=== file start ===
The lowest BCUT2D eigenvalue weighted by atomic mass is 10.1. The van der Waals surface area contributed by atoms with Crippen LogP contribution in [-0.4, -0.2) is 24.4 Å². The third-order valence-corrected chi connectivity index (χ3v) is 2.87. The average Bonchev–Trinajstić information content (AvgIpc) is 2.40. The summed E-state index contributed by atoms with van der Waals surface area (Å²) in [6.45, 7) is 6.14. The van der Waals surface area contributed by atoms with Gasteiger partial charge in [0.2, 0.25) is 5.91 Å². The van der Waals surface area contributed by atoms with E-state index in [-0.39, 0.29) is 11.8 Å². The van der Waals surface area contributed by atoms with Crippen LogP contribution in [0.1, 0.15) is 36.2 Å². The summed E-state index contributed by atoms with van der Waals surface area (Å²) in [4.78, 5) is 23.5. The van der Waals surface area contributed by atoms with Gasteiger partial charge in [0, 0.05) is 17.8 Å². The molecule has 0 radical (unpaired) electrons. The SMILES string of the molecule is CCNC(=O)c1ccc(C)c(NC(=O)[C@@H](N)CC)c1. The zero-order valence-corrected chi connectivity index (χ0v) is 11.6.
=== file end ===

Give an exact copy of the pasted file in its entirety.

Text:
The lowest BCUT2D eigenvalue weighted by atomic mass is 10.1. The van der Waals surface area contributed by atoms with Crippen LogP contribution in [-0.4, -0.2) is 24.4 Å². The third-order valence-corrected chi connectivity index (χ3v) is 2.87. The average Bonchev–Trinajstić information content (AvgIpc) is 2.40. The summed E-state index contributed by atoms with van der Waals surface area (Å²) in [6.45, 7) is 6.14. The van der Waals surface area contributed by atoms with Gasteiger partial charge in [0.2, 0.25) is 5.91 Å². The van der Waals surface area contributed by atoms with E-state index in [-0.39, 0.29) is 11.8 Å². The van der Waals surface area contributed by atoms with Crippen LogP contribution in [0.1, 0.15) is 36.2 Å². The summed E-state index contributed by atoms with van der Waals surface area (Å²) in [4.78, 5) is 23.5. The van der Waals surface area contributed by atoms with Gasteiger partial charge in [0, 0.05) is 17.8 Å². The molecule has 0 radical (unpaired) electrons. The SMILES string of the molecule is CCNC(=O)c1ccc(C)c(NC(=O)[C@@H](N)CC)c1. The zero-order valence-corrected chi connectivity index (χ0v) is 11.6.